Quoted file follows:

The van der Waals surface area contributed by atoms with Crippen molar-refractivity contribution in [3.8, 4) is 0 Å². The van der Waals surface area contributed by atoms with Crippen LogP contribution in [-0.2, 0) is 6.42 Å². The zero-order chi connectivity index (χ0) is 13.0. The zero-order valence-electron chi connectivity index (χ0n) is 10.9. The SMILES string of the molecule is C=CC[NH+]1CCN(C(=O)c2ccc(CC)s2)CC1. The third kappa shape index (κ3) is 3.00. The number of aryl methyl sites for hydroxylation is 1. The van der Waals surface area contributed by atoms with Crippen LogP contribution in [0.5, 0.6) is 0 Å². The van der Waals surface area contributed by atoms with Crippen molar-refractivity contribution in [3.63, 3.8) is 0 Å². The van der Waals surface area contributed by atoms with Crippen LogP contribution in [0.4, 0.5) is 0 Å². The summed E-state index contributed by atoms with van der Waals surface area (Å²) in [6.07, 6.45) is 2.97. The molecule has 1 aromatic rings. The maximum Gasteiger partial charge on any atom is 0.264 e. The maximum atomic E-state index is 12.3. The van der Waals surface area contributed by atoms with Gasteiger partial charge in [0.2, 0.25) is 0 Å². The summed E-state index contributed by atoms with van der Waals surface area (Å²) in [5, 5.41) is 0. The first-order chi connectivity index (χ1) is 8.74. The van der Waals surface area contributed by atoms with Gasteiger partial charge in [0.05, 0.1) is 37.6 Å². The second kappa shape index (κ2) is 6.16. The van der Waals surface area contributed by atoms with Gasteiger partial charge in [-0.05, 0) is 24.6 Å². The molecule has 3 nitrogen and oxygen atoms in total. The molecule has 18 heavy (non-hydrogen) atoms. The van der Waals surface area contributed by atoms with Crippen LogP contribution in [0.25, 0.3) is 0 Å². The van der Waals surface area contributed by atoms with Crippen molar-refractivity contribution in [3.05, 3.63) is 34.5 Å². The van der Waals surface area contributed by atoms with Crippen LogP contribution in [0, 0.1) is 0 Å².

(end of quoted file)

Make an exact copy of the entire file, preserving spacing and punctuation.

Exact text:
The van der Waals surface area contributed by atoms with Crippen molar-refractivity contribution in [3.8, 4) is 0 Å². The van der Waals surface area contributed by atoms with Crippen LogP contribution in [-0.2, 0) is 6.42 Å². The zero-order chi connectivity index (χ0) is 13.0. The zero-order valence-electron chi connectivity index (χ0n) is 10.9. The SMILES string of the molecule is C=CC[NH+]1CCN(C(=O)c2ccc(CC)s2)CC1. The third kappa shape index (κ3) is 3.00. The number of aryl methyl sites for hydroxylation is 1. The van der Waals surface area contributed by atoms with Crippen LogP contribution in [0.5, 0.6) is 0 Å². The van der Waals surface area contributed by atoms with Crippen molar-refractivity contribution in [3.63, 3.8) is 0 Å². The van der Waals surface area contributed by atoms with Crippen LogP contribution in [0.4, 0.5) is 0 Å². The summed E-state index contributed by atoms with van der Waals surface area (Å²) in [6.07, 6.45) is 2.97. The molecule has 1 aromatic rings. The maximum Gasteiger partial charge on any atom is 0.264 e. The maximum atomic E-state index is 12.3. The van der Waals surface area contributed by atoms with Gasteiger partial charge in [0.2, 0.25) is 0 Å². The summed E-state index contributed by atoms with van der Waals surface area (Å²) in [5, 5.41) is 0. The first-order chi connectivity index (χ1) is 8.74. The van der Waals surface area contributed by atoms with Gasteiger partial charge in [0.05, 0.1) is 37.6 Å². The second kappa shape index (κ2) is 6.16. The van der Waals surface area contributed by atoms with Gasteiger partial charge in [-0.05, 0) is 24.6 Å². The molecule has 3 nitrogen and oxygen atoms in total. The molecule has 18 heavy (non-hydrogen) atoms. The van der Waals surface area contributed by atoms with Crippen LogP contribution in [0.25, 0.3) is 0 Å². The van der Waals surface area contributed by atoms with Crippen molar-refractivity contribution in [3.05, 3.63) is 34.5 Å². The van der Waals surface area contributed by atoms with Crippen LogP contribution in [0, 0.1) is 0 Å².